Trump Tweet Tip of Wasteful Pentagon Iceberg

The recent kerfuffle over President-elect Donald Trump’s tweet urging the cancellation of the plan to build two new Air Force One airplanes highlights a broader problem with the Pentagon’s organization and accounting.

It started on December 6 with a typical Trump tweet:

Boeing is building a brand new 747 Air Force One for future presidents, but costs are out of control, more than $4 billion. Cancel order!

Trump later told reporters, “The plane is totally out of control.”

Boeing responded by downplaying the cost, releasing a statement claiming that it had a $170 million contract for the planes.

This is a true statement, but it only reveals Boeing’s current contract and not the costs associated with actually building the airplanes (which will almost certainly be the job of Boeing).

The debate continued when later in the day the Air Force put out a statement which used still another number, saying it has budgeted $2.7 billion in the Fiscal Year 2017 future years budget for the program. Even then, the Air Force conceded that estimate was only for research and development, not production, and that the costs are likely to change (read: increase) as the program matures.

Finally, John Donnelly, writing in CQ News (behind paywall), highlighted an Air Force document showing that the cost for two new planes — not the one claimed by Trump — would be at least $3.9 billion just through 2021. Even that estimate does not include the costs of operating the aircraft.

A totally separate question is how much needs to be spent to create what is essentially a mobile White House complete with anti-jamming equipment, anti-missile capacity, top of the line communications equipment, medical facilities and refueling capacity. Still another question is Trump’s motive for the tweet.

President-elect Trump’s tweet does highlight the tip of a more widespread problem: a consistent pattern of defense contractors low-balling estimates of a program, the Pentagon obfuscating the costs, and the program total mushrooming far beyond earlier estimates.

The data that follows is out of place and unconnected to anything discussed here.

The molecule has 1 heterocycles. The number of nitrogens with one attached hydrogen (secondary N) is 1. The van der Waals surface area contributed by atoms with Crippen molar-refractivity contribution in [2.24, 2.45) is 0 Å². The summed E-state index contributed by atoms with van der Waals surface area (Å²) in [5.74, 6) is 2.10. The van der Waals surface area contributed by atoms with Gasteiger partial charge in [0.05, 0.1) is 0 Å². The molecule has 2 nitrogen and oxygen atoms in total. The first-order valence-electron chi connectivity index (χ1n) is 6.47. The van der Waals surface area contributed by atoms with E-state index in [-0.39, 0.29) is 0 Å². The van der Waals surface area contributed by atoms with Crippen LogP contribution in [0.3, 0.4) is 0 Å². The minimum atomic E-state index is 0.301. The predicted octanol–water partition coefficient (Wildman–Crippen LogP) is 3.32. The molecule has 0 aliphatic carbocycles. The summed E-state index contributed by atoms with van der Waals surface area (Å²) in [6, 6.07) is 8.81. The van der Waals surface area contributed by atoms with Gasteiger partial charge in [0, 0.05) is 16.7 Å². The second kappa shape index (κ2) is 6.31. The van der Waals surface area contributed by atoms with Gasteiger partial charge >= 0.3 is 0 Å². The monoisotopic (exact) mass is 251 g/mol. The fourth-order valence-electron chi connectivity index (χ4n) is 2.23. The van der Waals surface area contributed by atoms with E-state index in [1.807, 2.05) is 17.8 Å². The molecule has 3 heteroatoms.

Examples are abundant, just google the F-35 or the Littoral Combat Ship. Or look to the Air Force’s plan to build new nuclear-tipped intercontinental ballistic missiles (ICBMs). Estimates for the program have steadily increased from the $62.3 billion claimed by the Air Force in 2015 to $85 billion set by the Pentagon’s chief acquisition official. The Pentagon’s Office of Cost Assessment and Program Evaluation (CAPE) is reported to have produced an independent study estimating the cost of the project between $85- $100+ billion. History shows us that the higher estimate is usually the safest one when it comes to large Pentagon acquisition programs.

In other instances, no official cost estimates are available, as is the case with the new B-21 long range bomber to be built by Northup Grumman. The Air Force has refused to make the cost public. Earlier this year, Reuters reported an estimated cost of $80 billion for the total program cost.

Senate Armed Services Committee Chairman John McCain offered an amendment in his committee to require the Air Force to disclose the total program cost. He argued, “At a time of growing threats and fiscal constraints, American taxpayers want to know if the Pentagon is spending their hard-earned money effectively and efficiently.” He was slapped down by a vote of 19–7.

It was a bipartisan vote for concealment: Republicans James Inhofe, Jeff Sessions, Roger Wicker, Deb Fischer, Mike Rounds, Thom Tillis, and Mike Lee and Democrats Jack Reed, Bill Nelson, Richard Blumenthal, Claire McCaskill, Joe Manchin, Jeanne Shaheen, Kirsten Gillibrand, Joe Donnelly, Mazie Hirono, Tim Kaine and Martin Heinrich.

In their annual defense authorization bills, both the House and Senate Armed Services committees approved milder provisions to make public partial cost information, but the conference committee reconciling both bills ditched even those provisions.

Ironically, the Air Force One story came out the same day that the Washington Post reported that the Pentagon buried — or at the very least ignored — an internal study that found $125 billion of bureaucratic waste in the Pentagon budget. Why? According to the article, because the Pentagon feared the news would cause Congress to slash the Pentagon’s finances.

Defense hawks want to add billions of dollars to the Pentagon budget. But neither the congressional hawks nor the Pentagon have any real concept about how much the Pentagon spends, how wisely it makes decisions and how much it needs.

The Pentagon has become a logistical and administrative nightmare. It has never passed a full-fledged audit. At the very minimum, no program should proceed without annual and accurate estimates of total program costs, estimates checked by the internal Cost Assessment and Program Evaluation (CAPE) office and by either the General Accounting Office or the Congressional Budget Office. Instead of expanding the budget, Congress should compel the Pentagon to focus on completing an audit and identifying resources already being wasted.

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